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2015 was bad for Seattle Mariners catcher Mike Zunino. The highly touted number three pick from the 2012 draft fell below an imaginary line even lower than the Mendoza line as he slashed .174/.230/.300 while striking out 34.2% of the time. Zunino had become the closest thing to an automatic out that the DH using AL could muster. Upon his arrival in Seattle, new GM Jerry Dipoto made it one of his stated goals to resurrect Mike Zunino’s career.

Zunino in 2015:

Zunino spent 79 games in Tacoma with the AAA Rainiers, where he hit .286/.376/.521 with 17 HR in just 386 PA. He cut his strike out rate down to 21.1% and improved his walk rate from 5.4% the previous season in Seattle to 10.7%. Called back up by the big league club in late June to fill in for then injured back-up catcher Mike Clevenger, Zunino has gotten into the lineup twelve times (as of August 4th) for 41 PA (very small sample size) and has hit .286/.390/.800 while striking out “just” 24.4% of the time and taking a walk on 12.2% of his AB.

Now clearly Zunino isn’t going to slug .800 for the season. Only Babe Ruth and Barry Bonds have ever produced +.800 slugging seasons. But the willingness to take a walk and get on base is a promising sign. Steamer projections are the most bullish on Zunino going forward and look for a slugging percentage closer to .400.

Caveats:

 

The early numbers are not all entirely rosy, however. His BABIP sits at .250, higher than the .239 of 2015, but well below the league average that tends to hover around .300. For some perspective, Zunino’s .248 BABIP of 2014 contributed to a .199/.254/.404 line over 131 games. It also may be the case, however, that catchers in general, who tend to be slower on the base paths, are just naturally going to put up lower BABIPs than the league average. That’s a research question for another day.

On the plus side, Zunino is swinging at fewer pitches outside the strike zone – 26.3% this year compared to 31.5% last season and 38.5% in 2014. His contact on pitches in the zone is up to 86.7% so far this year, compared to roughly 76.5% each of the previous two seasons. Also, his swing and miss percentage is down from 18.2% in 2014 and 16.1% in 2015 to 13.3% this season. Again, a small sample size, but an encouraging trend.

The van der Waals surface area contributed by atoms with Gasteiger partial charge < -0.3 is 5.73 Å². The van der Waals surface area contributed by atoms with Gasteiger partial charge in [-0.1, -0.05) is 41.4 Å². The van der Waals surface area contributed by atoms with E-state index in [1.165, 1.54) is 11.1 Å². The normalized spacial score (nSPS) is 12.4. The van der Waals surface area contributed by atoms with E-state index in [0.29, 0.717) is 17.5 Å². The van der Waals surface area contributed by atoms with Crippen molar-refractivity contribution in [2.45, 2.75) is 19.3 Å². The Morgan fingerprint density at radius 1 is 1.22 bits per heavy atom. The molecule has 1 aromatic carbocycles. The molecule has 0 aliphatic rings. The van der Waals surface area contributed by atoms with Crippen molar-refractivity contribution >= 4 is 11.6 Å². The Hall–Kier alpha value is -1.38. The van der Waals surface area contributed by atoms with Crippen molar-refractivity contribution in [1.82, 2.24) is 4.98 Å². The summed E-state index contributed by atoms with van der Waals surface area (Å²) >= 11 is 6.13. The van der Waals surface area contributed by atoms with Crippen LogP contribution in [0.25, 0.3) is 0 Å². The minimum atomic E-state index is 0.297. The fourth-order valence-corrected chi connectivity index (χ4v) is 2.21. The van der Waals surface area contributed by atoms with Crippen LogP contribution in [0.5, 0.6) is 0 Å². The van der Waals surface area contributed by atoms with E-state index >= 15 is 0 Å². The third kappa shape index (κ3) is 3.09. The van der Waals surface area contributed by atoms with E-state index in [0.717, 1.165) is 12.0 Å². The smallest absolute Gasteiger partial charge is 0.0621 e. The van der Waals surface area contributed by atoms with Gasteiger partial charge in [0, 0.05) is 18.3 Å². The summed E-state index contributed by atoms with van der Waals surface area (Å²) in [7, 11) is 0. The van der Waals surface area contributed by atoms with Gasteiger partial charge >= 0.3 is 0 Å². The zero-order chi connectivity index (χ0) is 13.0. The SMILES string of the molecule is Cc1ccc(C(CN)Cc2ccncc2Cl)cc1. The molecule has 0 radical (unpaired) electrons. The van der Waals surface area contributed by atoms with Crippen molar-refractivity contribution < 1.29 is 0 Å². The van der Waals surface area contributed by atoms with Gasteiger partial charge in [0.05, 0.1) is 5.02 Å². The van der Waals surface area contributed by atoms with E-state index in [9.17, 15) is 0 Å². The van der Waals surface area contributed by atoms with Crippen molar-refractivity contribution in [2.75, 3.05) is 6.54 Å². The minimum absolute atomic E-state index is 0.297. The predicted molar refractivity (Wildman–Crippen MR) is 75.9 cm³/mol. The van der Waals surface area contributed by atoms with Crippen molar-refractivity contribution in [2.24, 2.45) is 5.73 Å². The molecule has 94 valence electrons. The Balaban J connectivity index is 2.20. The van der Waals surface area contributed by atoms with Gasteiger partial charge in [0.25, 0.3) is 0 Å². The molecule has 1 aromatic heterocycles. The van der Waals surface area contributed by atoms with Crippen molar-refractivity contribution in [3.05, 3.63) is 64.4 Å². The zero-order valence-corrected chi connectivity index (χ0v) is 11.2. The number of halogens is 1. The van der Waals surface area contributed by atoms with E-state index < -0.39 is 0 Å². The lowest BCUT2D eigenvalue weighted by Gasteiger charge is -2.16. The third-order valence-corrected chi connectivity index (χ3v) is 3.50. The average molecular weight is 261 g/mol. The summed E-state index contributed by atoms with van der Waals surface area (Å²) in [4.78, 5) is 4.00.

2015 was bad for Seattle Mariners catcher Mike Zunino. The highly touted number three pick from the 2012 draft fell below an imaginary line even lower than the Mendoza line as he slashed .174/.230/.300 while striking out 34.2% of the time. Zunino had become the closest thing to an automatic out that the DH using AL could muster. Upon his arrival in Seattle, new GM Jerry Dipoto made it one of his stated goals to resurrect Mike Zunino’s career.

Zunino in 2016 So Far:

Zunino spent 79 games in Tacoma with the AAA Rainiers, where he hit .286/.376/.521 with 17 HR in just 386 PA. He cut his strike out rate down to 21.1% and improved his walk rate from 5.4% the previous season in Seattle to 10.7%. Called back up by the big league club in late June to fill in for then injured back-up catcher Mike Clevenger, Zunino has gotten into the lineup twelve times (as of August 4th) for 41 PA (very small sample size) and has hit .286/.390/.800 while striking out “just” 24.4% of the time and taking a walk on 12.2% of his AB.

Now clearly Zunino isn’t going to slug .800 for the season. Only Babe Ruth and Barry Bonds have ever produced +.800 slugging seasons. But the willingness to take a walk and get on base is a promising sign. Steamer projections are the most bullish on Zunino going forward and look for a slugging percentage closer to .400.

Caveats:

The early numbers are not all entirely rosy, however. His BABIP sits at .250, higher than the .239 of 2015, but well below the league average that tends to hover around .300. For some perspective, Zunino’s .248 BABIP of 2014 contributed to a .199/.254/.404 line over 131 games. It also may be the case, however, that catchers in general, who tend to be slower on the base paths, are just naturally going to put up lower BABIPs than the league average. That’s a research question for another day.

On the plus side, Zunino is swinging at fewer pitches outside the strike zone – 26.3% this year compared to 31.5% last season and 38.5% in 2014. His contact on pitches in the zone is up to 86.7% so far this year, compared to roughly 76.5% each of the previous two seasons. Also, his swing and miss percentage is down from 18.2% in 2014 and 16.1% in 2015 to 13.3% this season. Again, a small sample size, but an encouraging trend.

Solid Player Behind the Plate:

Most teams in the major leagues aren’t necessarily looking for a Yogi Berra or a Johnny Bench behind the plate. It’s a bonus but not a pre-requisite. A good defensive catcher, who handles the pitching staff well and can occasionally contribute at the plate is what most clubs hope for. (Case in point – Yadier Molina’s early career. Go look at those numbers some time). What teams do not want is a strike out machine who is virtually a guaranteed out. Over the past two seasons, Mike Zunino had become what you don’t want. Early signs this season are that he has become what the Mariners do want.

Most teams in the major leagues aren’t necessarily looking for a Yogi Berra or a Johnny Bench behind the plate. It’s a bonus but not a pre-requisite. A good defensive catcher, who handles the pitching staff well and can occasionally contribute at the plate is what most clubs hope for. (Case in point – Yadier Molina’s early career. Go look at those numbers some time). What teams do not want is a strike out machine who is virtually a guaranteed out. Over the past two seasons, Mike Zunino had become what you don’t want. Early signs this season are that he has become what the Mariners do want.